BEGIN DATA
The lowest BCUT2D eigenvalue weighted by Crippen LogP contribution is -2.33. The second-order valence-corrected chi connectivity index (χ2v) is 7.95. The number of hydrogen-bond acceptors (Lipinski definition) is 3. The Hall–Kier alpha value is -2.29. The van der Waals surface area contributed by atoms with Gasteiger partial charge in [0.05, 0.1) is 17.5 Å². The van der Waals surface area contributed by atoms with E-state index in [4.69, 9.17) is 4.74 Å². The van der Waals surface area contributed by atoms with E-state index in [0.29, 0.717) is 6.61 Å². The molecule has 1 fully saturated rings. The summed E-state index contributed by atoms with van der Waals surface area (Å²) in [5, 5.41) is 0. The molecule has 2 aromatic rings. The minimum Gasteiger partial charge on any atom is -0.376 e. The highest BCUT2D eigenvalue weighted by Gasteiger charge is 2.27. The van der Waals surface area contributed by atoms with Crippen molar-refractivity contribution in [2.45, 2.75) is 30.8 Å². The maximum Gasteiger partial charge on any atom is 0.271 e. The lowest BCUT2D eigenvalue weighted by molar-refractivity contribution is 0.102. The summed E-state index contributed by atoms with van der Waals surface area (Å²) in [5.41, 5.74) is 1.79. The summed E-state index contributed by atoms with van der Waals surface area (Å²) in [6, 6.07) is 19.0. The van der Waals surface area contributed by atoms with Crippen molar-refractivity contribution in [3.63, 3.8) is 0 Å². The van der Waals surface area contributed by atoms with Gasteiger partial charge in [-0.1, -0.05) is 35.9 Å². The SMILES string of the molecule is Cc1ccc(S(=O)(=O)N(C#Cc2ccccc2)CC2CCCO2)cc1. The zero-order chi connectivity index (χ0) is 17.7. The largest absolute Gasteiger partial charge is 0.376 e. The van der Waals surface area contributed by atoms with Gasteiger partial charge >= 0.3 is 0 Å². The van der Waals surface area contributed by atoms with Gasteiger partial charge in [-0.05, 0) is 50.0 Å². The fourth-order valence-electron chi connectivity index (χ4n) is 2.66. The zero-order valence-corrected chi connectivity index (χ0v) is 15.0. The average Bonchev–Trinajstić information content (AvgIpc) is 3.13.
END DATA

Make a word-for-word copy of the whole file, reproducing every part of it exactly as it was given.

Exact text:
The lowest BCUT2D eigenvalue weighted by Crippen LogP contribution is -2.33. The second-order valence-corrected chi connectivity index (χ2v) is 7.95. The number of hydrogen-bond acceptors (Lipinski definition) is 3. The Hall–Kier alpha value is -2.29. The van der Waals surface area contributed by atoms with Gasteiger partial charge in [0.05, 0.1) is 17.5 Å². The van der Waals surface area contributed by atoms with E-state index in [4.69, 9.17) is 4.74 Å². The van der Waals surface area contributed by atoms with E-state index in [0.29, 0.717) is 6.61 Å². The molecule has 1 fully saturated rings. The summed E-state index contributed by atoms with van der Waals surface area (Å²) in [5, 5.41) is 0. The molecule has 2 aromatic rings. The minimum Gasteiger partial charge on any atom is -0.376 e. The highest BCUT2D eigenvalue weighted by Gasteiger charge is 2.27. The van der Waals surface area contributed by atoms with Crippen molar-refractivity contribution in [2.45, 2.75) is 30.8 Å². The maximum Gasteiger partial charge on any atom is 0.271 e. The lowest BCUT2D eigenvalue weighted by molar-refractivity contribution is 0.102. The summed E-state index contributed by atoms with van der Waals surface area (Å²) in [5.41, 5.74) is 1.79. The summed E-state index contributed by atoms with van der Waals surface area (Å²) in [6, 6.07) is 19.0. The van der Waals surface area contributed by atoms with Crippen molar-refractivity contribution in [3.63, 3.8) is 0 Å². The van der Waals surface area contributed by atoms with Gasteiger partial charge in [-0.1, -0.05) is 35.9 Å². The SMILES string of the molecule is Cc1ccc(S(=O)(=O)N(C#Cc2ccccc2)CC2CCCO2)cc1. The zero-order chi connectivity index (χ0) is 17.7. The largest absolute Gasteiger partial charge is 0.376 e. The van der Waals surface area contributed by atoms with Gasteiger partial charge >= 0.3 is 0 Å². The van der Waals surface area contributed by atoms with Gasteiger partial charge in [-0.05, 0) is 50.0 Å². The fourth-order valence-electron chi connectivity index (χ4n) is 2.66. The zero-order valence-corrected chi connectivity index (χ0v) is 15.0. The average Bonchev–Trinajstić information content (AvgIpc) is 3.13.